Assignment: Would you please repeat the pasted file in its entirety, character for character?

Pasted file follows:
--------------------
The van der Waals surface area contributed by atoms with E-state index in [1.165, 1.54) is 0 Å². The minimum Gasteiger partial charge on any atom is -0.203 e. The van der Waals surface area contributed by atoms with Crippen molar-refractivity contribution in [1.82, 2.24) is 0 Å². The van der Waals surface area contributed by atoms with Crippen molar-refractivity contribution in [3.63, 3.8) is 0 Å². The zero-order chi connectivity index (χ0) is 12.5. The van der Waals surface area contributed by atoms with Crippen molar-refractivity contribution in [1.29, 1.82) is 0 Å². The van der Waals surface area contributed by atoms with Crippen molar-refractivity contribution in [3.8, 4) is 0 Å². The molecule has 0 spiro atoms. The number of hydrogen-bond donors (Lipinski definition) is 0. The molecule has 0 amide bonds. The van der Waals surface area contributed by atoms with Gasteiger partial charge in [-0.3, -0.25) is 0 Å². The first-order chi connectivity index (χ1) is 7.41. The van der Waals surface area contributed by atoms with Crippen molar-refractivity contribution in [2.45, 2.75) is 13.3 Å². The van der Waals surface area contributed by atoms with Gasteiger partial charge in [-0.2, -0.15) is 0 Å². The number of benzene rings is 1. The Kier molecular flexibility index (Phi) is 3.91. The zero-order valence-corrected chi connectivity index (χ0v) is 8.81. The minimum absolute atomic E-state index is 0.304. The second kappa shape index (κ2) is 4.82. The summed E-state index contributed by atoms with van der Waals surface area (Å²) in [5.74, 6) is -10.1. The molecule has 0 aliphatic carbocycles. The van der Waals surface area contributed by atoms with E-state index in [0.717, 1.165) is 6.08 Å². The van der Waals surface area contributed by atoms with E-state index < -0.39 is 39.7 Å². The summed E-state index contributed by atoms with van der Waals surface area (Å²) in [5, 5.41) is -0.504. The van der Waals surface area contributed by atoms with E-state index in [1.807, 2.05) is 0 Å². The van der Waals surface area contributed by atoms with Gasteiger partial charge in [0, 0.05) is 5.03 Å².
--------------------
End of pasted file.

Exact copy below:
The van der Waals surface area contributed by atoms with E-state index in [1.165, 1.54) is 0 Å². The minimum Gasteiger partial charge on any atom is -0.203 e. The van der Waals surface area contributed by atoms with Crippen molar-refractivity contribution in [1.82, 2.24) is 0 Å². The van der Waals surface area contributed by atoms with Crippen molar-refractivity contribution in [3.63, 3.8) is 0 Å². The zero-order chi connectivity index (χ0) is 12.5. The van der Waals surface area contributed by atoms with Crippen molar-refractivity contribution in [1.29, 1.82) is 0 Å². The van der Waals surface area contributed by atoms with Crippen molar-refractivity contribution in [3.8, 4) is 0 Å². The molecule has 0 spiro atoms. The number of hydrogen-bond donors (Lipinski definition) is 0. The molecule has 0 amide bonds. The van der Waals surface area contributed by atoms with Gasteiger partial charge in [-0.3, -0.25) is 0 Å². The first-order chi connectivity index (χ1) is 7.41. The van der Waals surface area contributed by atoms with Crippen molar-refractivity contribution in [2.45, 2.75) is 13.3 Å². The van der Waals surface area contributed by atoms with Gasteiger partial charge in [-0.2, -0.15) is 0 Å². The number of benzene rings is 1. The Kier molecular flexibility index (Phi) is 3.91. The zero-order valence-corrected chi connectivity index (χ0v) is 8.81. The minimum absolute atomic E-state index is 0.304. The second kappa shape index (κ2) is 4.82. The summed E-state index contributed by atoms with van der Waals surface area (Å²) in [5.74, 6) is -10.1. The molecule has 0 aliphatic carbocycles. The van der Waals surface area contributed by atoms with E-state index in [0.717, 1.165) is 6.08 Å². The van der Waals surface area contributed by atoms with E-state index < -0.39 is 39.7 Å². The summed E-state index contributed by atoms with van der Waals surface area (Å²) in [5, 5.41) is -0.504. The van der Waals surface area contributed by atoms with E-state index in [1.807, 2.05) is 0 Å². The van der Waals surface area contributed by atoms with Gasteiger partial charge in [0, 0.05) is 5.03 Å².